Was trading Bones Hyland a mistake for the Denver Nuggets?

Bones Hyland of the Denver Nuggets in action during the third quarter against the Portland Trail Blazers (Photo by Alika Jenner/Getty Images)
Bones Hyland of the Denver Nuggets in action during the third quarter against the Portland Trail Blazers (Photo by Alika Jenner/Getty Images) /

In the 2021 NBA Draft, the Denver Nuggets decided to take a guard out of VCU in Na’Shon “Bones” Hyland. Bones came into the draft as a solid combo guard, playing both the point guard and shooting guard positions really well. There weren’t a lot of expectations for him when it came to his rookie season.

However, with Jamal Murray out with an injury for a lot of the year, it left a lot of opportunity for Hyland to get a lot of minutes and take many shots. He made the All-Rookie Second Team, which was great considering he was the 26th overall pick.

Last season, with Jamal Murray back, as well as adding Kentavious Caldwell-Pope to the backcourt in the offseason, it seemed likely Hyland would not get as many minutes. The team was looking to win an NBA Championship, and they needed all hands on deck to win.

Midway through last season, the Denver Nuggets looked like a tough team to face in the playoffs. Hyland was averaging better numbers, but he was more inefficient. He shot 39.9 percent from the field but a solid 37.8 percent from distance. The low field goal percentage was a real hindrance to his game, as well as the team.

His role was fluctuating, and it seemed more and more likely that he’d be traded come the trade deadline. Eventually, he was traded to the LA Clippers for two second-round picks, which was a low return considering his age and production.

The Denver Nuggets eventually wound up winning the NBA Championship. As it would seem, trading Hyland was a good move for the team, as the allocated minutes were eventually given to players like Bruce Brown and Christian Braun off the bench. His defensive limitations were also a reason he was ultimately traded.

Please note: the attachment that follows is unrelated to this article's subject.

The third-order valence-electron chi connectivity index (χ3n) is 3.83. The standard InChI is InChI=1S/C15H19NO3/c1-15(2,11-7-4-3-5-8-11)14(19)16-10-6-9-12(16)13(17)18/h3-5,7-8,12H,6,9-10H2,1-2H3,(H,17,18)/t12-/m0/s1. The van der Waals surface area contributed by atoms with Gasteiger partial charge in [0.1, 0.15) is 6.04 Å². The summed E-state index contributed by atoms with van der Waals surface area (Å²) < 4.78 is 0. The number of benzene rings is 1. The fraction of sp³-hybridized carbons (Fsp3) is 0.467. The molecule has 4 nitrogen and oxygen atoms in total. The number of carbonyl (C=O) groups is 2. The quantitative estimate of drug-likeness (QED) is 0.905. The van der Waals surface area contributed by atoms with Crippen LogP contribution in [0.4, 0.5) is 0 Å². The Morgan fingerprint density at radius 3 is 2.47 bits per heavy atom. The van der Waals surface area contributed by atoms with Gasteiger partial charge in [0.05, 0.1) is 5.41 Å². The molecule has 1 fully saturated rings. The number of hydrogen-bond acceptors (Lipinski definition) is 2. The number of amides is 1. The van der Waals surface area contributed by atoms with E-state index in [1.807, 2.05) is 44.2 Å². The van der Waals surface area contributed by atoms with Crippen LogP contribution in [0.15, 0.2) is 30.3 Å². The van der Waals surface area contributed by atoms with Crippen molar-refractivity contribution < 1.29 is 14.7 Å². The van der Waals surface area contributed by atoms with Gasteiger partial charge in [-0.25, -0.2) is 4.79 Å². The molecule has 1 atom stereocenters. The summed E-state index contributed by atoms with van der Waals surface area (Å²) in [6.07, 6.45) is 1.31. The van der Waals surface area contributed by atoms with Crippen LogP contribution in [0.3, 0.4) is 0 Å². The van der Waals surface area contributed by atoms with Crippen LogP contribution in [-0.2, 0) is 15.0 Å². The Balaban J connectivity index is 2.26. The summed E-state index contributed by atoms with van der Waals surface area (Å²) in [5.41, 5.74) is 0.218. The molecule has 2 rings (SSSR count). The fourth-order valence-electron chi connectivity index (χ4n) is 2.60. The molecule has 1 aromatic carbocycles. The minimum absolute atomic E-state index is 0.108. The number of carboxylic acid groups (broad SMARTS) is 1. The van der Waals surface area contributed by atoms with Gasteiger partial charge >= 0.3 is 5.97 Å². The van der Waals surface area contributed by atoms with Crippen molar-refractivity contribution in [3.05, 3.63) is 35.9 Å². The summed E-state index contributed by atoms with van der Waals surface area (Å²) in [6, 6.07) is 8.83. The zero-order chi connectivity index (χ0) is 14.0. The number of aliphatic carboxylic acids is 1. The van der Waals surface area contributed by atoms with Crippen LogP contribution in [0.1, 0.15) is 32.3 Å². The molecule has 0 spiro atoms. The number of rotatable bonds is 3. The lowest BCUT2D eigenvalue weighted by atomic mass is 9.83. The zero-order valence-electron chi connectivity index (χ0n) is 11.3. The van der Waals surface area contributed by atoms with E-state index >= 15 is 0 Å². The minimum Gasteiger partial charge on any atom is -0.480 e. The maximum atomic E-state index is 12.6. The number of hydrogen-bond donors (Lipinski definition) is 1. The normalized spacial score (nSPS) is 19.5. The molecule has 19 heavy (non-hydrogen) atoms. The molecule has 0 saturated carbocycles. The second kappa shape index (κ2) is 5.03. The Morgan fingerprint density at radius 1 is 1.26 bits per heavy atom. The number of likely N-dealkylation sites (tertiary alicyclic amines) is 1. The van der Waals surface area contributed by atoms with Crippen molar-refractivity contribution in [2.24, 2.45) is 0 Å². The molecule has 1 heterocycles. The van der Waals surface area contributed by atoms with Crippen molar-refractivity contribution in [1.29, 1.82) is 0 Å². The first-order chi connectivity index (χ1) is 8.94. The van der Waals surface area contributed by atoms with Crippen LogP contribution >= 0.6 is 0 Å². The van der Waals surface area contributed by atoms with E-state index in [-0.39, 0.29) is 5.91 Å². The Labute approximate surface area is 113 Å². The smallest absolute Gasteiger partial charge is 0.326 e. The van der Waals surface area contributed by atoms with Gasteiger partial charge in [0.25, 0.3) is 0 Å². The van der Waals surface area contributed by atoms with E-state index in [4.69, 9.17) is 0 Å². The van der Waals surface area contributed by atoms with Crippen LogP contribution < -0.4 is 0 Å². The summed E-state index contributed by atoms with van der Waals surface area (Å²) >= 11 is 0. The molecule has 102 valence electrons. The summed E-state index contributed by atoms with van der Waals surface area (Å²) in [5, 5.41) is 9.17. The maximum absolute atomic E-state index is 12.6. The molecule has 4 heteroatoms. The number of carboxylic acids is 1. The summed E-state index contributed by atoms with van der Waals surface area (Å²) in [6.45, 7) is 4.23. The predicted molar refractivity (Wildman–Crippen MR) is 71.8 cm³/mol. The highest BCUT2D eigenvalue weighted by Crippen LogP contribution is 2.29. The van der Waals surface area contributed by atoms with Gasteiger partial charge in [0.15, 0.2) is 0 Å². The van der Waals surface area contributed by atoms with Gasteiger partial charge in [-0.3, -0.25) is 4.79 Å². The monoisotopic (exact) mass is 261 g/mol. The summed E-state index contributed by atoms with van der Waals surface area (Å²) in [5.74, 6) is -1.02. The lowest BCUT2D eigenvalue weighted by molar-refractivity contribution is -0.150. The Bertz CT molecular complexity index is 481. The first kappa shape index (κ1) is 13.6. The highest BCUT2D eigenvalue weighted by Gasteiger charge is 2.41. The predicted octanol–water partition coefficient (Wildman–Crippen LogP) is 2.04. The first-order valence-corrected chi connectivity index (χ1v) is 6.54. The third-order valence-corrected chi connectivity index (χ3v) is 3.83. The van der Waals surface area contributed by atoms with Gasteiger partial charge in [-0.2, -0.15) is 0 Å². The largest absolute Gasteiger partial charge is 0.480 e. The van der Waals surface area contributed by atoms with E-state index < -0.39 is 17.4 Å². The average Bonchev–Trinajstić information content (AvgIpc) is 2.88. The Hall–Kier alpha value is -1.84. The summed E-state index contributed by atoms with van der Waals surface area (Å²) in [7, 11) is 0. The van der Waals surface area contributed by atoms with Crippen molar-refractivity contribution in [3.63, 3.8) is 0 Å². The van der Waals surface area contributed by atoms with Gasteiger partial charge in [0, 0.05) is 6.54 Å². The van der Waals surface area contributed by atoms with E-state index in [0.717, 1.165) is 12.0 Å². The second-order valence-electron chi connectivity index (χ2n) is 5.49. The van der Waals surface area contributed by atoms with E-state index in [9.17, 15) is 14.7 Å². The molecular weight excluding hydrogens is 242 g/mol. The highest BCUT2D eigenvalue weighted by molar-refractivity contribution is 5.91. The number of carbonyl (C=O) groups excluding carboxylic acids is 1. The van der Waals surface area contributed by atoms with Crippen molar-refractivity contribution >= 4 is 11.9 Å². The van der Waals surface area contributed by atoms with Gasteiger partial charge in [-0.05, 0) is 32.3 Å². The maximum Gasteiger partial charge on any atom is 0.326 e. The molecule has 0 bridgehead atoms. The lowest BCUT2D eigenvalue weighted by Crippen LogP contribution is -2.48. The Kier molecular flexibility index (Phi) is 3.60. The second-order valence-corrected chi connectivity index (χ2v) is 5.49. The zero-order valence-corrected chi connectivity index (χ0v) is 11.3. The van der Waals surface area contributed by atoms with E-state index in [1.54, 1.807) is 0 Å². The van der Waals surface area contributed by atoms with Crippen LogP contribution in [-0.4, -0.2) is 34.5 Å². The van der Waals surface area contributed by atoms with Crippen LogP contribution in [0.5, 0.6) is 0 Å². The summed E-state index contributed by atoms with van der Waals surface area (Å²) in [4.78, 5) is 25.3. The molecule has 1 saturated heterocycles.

Was it worth trading Bones Hyland away?

Bones Hyland was a great player for the Nuggets. There’s no denying that. Yes, he was a bit inefficient, but with time, he’d probably become more efficient and get a better shot selection.

Let’s take a look at another young guard on another team. Orlando Magic’s Cole Anthony struggled with efficiency, shooting 39.7 percent and 39.1 percent from the field in his rookie and sophomore years, respectively. He eventually progressed and shot a respectable 45.4 percent from the field last season. His shot selection was a lot better, and both he and Orlando progressed overall.

Looking at the Denver Nuggets’ team as of now, both Bruce Brown and Jeff Green left in free agency. During the regular season and playoffs, Brown played a lot of minutes as the primary ball-handler, as he averaged 3.4 assists per game.

Denvers’ backup point guard is between Reggie Jackson and second-round pick Jalen Pickett out of Penn State. The backup shooting guard is just Christian Braun at this point, and there’s not much else to the bench in general.

Speaking of backups, Denver is generally lacking in self-creation. No one on the bench will be tasked to make shots for themselves a lot, and that can go to a bit of the starting lineup, too. Michael Porter Jr., Jamal Murray, and Nikola Jokić are the only players on the current roster who can make their own shots and do it often.

Hyland was great at creating his own shot, but now that he’s in Los Angeles, Denver won’t be able to have him do that for their team. He may not have been super efficient, but he was still able to hit 3-pointers at a good clip, as well as relieving Nikola Jokić and Jamal Murray of their scoring and playmaking duties from time to time.

Bones Hyland was a great player for the Nuggets, but he did not fit what Denver was trying to do. Maybe Denver wouldn’t have won a title if he was still on the team, but it’s hard to say. However, seeing how different the Nuggets will be with a full season without Bones Hyland will be interesting.